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How to Be Your True Self at Work — And Be Valued for It

For far too long, women have been told that being a trusting, kind, empathetic team player at work is a recipe for failure, and that to succeed, we have to be aggressive and cutthroat, because those are the stereotypical traits for “good leaders.” But that’s finally starting to change: a recent study by Google found that their best-performing teams ranked high in skills like empathy and EQ, rather than just hard science knowledge, and are starting to recruit with that in mind. How would we act and feel at work if we no longer had to “act like a man” to get ahead?

“Research shows that the more diverse and inclusive a culture is at work, the better the company tends to perform,” says Teresa Marzolph, founder of Culture Engineered, a Phoenix-based consulting firm that specializes in helping businesses improve their company culture. “The right kind of companies are looking to bring diversity in all aspects of the word.” We asked Marzolph how women can be our best, truest selves at the office — and how to find a company that will value us for it.

Own what makes you an asset.
“One of my first HR jobs was for a chain of diesel mechanics, a predominately male industry,” says Marzolph. “Some things were hard about that environment, but I learned that being a woman actually made some things easier; I was able to fill gaps because of the things that I uniquely brought to the table as a woman. Had I tried to fit into that male stereotype, I would’ve missed those opportunities.” When the company had to do layoffs, it was Marzolph’s job. “I remember being very frustrated by that, because it is not a pleasant conversation, but then I realized that I bring a different level of humility to it. Part of that is me being a woman and part of it is my personality versus my male boss’s personality.”

Remember that your perspective matters.
Especially in a male-centric work environment, your take matters as much as that of a man, or even more so. “I can’t think of very many companies that serve just men as consumers or users of their products,” says Marzolph. “There’s no way that there’s not a need for some type of female perspective.”

Trust your intuition — then back it up.
“In my career, I’ve often known something at a gut level, and the response from my male colleagues has been, ‘What is this — woman’s intuition? You’re just being emotional. You don’t have any foundation for this thought. There’s nothing there to support this,’” recalls Marzolph. “Initially, I would just talk to my feelings or instinct, but quickly realized that wasn’t really helping me out.” What did help: Bringing backup in the form of research and data. But just because your team doesn’t trust your intuition doesn’t mean you shouldn’t. Instead, Marzolph suggests researching what’s behind that feeling. Then show up to the meeting with the data to support your hunch.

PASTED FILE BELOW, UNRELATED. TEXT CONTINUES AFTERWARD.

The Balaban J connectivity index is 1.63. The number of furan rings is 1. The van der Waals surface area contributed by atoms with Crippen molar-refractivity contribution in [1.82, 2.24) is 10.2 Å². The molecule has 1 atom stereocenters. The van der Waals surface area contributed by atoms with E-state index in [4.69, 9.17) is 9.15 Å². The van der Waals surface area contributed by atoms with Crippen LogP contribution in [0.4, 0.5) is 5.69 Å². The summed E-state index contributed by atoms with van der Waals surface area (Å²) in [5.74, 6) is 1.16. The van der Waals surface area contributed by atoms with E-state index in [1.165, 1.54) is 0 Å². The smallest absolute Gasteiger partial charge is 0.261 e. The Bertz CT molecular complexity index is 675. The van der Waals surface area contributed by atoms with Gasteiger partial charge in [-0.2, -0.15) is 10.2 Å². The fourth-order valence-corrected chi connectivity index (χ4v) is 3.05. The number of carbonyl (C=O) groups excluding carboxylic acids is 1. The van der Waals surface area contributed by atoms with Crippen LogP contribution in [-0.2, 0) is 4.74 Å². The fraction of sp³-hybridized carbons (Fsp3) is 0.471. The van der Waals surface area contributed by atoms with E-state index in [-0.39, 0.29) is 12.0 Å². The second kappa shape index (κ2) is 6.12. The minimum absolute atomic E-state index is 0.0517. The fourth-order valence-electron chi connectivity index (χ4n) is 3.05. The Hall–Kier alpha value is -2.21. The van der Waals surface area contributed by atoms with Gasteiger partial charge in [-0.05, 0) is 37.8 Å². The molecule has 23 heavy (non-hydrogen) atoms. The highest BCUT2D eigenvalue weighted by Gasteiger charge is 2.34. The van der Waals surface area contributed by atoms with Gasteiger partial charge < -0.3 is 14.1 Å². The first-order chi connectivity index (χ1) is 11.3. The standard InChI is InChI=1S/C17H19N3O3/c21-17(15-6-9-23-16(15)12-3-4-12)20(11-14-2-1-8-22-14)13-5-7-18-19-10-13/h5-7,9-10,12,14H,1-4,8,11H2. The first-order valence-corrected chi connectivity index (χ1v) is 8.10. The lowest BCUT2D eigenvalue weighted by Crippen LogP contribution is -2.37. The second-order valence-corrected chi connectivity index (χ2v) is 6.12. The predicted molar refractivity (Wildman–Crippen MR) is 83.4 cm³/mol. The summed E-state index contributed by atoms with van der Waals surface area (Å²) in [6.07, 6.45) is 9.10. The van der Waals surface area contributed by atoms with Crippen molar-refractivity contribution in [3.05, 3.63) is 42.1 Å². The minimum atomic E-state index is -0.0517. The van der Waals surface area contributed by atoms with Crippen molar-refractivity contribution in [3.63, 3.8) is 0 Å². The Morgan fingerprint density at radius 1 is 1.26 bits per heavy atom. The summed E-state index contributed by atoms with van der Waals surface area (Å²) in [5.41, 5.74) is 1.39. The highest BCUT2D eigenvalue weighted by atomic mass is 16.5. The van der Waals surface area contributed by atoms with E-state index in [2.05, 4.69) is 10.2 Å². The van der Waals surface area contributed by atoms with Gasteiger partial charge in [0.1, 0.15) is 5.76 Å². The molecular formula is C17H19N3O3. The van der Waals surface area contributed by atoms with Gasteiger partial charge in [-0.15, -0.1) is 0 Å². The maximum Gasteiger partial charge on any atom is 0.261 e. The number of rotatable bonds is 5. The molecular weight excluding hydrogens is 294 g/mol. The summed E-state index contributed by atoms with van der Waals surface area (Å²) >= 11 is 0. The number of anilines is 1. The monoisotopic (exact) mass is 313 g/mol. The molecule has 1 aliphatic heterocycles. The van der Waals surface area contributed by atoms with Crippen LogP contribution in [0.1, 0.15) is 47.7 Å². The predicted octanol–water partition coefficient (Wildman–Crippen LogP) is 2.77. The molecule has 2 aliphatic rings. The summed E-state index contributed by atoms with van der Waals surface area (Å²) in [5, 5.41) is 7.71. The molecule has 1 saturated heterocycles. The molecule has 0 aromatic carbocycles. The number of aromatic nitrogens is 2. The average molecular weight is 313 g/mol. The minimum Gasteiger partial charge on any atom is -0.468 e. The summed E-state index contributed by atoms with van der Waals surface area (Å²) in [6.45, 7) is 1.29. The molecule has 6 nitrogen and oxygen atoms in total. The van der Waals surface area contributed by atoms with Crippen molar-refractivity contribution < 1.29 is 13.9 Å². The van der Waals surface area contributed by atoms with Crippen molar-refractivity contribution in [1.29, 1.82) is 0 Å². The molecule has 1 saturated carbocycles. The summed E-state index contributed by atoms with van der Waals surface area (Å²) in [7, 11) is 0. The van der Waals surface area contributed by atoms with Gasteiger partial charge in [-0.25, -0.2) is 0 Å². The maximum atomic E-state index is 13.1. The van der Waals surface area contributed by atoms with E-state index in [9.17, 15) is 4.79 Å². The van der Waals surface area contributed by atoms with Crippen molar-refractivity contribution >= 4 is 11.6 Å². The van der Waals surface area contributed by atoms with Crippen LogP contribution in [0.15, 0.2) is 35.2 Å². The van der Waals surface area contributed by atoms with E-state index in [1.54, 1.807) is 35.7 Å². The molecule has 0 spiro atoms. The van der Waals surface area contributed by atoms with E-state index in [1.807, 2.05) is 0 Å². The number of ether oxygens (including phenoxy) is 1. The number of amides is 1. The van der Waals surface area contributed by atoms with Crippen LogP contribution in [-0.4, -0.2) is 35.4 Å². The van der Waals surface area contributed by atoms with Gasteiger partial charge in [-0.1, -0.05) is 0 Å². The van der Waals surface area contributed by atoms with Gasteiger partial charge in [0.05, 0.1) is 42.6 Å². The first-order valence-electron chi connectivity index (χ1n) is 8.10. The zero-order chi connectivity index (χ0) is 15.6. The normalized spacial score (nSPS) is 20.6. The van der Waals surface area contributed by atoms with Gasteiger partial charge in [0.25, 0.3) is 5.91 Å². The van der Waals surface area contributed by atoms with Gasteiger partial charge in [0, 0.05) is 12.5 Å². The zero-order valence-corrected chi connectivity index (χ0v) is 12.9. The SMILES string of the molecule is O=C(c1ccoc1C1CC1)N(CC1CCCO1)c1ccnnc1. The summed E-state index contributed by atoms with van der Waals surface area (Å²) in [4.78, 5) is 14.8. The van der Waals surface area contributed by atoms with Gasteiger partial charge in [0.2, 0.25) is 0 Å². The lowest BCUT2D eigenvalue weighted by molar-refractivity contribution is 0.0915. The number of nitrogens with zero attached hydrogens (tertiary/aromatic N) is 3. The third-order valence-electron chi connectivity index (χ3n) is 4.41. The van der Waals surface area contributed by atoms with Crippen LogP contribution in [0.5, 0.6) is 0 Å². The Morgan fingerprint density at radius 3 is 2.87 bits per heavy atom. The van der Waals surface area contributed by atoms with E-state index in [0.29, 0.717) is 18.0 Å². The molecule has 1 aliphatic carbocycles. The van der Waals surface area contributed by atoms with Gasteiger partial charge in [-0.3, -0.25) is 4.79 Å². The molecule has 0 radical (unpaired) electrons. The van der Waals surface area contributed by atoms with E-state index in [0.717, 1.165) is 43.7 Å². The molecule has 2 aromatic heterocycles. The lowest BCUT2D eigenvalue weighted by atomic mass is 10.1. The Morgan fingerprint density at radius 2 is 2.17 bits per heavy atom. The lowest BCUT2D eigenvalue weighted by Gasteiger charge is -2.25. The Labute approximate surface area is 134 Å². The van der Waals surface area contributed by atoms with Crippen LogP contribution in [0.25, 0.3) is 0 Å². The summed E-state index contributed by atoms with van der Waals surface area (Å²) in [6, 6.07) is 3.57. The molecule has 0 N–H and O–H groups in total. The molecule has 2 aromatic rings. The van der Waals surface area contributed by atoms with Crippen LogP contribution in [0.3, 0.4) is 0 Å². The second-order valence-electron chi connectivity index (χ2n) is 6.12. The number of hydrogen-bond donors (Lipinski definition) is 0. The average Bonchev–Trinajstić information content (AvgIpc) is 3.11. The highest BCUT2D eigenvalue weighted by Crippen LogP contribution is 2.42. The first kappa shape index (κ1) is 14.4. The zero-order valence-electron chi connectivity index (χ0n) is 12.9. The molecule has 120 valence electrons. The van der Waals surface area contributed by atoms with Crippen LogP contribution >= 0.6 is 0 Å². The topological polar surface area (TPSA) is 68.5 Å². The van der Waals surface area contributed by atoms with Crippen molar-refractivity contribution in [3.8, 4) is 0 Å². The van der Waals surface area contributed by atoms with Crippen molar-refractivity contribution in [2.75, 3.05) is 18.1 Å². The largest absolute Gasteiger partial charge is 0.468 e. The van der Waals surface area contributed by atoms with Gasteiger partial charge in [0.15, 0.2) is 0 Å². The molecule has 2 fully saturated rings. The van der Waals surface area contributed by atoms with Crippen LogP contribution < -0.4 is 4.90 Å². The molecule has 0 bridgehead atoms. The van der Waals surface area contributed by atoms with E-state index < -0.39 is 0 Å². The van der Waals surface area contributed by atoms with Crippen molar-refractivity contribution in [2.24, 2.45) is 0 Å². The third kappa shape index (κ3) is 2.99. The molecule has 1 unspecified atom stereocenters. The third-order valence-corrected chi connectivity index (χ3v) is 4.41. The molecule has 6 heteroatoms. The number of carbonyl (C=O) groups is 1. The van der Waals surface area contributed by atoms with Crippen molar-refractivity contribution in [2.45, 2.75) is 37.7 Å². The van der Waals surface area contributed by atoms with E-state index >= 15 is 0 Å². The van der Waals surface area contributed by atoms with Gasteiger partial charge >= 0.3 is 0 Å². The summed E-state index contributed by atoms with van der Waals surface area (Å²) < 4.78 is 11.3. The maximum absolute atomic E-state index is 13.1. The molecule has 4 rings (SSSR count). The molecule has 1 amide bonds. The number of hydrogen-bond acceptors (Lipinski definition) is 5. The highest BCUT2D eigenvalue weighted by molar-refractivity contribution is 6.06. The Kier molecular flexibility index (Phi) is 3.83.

Ask tough questions.
When you’re applying for a new job, find out if the company has gone through any big changes recently, like a shift in leadership or a PR fiasco. Then, you’ll want to ask current employees how the change or challenge was handled internally, not the PR spin you saw play out in the media. Marzolph suggests asking employees, “When this happened, what was the internal communication like? Learning how a company communicates internally when external things are crippling is going to be really important for the employee experience,” she says. “I’ve never seen any company that’s endured big public change well without great internal communication and strategy.” Make sure you’re joining a team that communicates well, so you can get a sense of whether you’ll be valued during times of unpredictable change.

Pick up clues during the hiring process.
One way to find out if a company values any array of different skills, and not just traditionally male ones, is to watch how they treat you during the hiring process. “So many of us get wrapped up in this idea that you to get hired, but interviewing is like dating. Both sides are coming to the table and deciding whether or not it’s a good fit,” says Marzolph. “So focus on every interaction. Did they take a month to even respond to your resume? Was your interviewer completely checked out? These types of things are reflective of a disengaged company, and I can guarantee you that if they’re doing that on the front end, they will absolutely do that once you’re in the door.” And if things progress to salary negotiations, pay even closer attention to how you’re treated. Are they trying to come in low? Are they highly aggressive? “A woman who negotiates can often be written off as a diva, whereas, a man doesn’t seem to be put in that category,” says Marzolph. “If that happens to you, the company may still be in the early stages of change or not trying to change at all. One word: run.” If an interview feels like a bad date, move on to the next one until you find a place you’re valued for who you truly are.

–Jihan Thompson

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is on a mission to connect and empower communities of women to support each other, rewrite the rules of leadership, & constructively disrupt the world of work.

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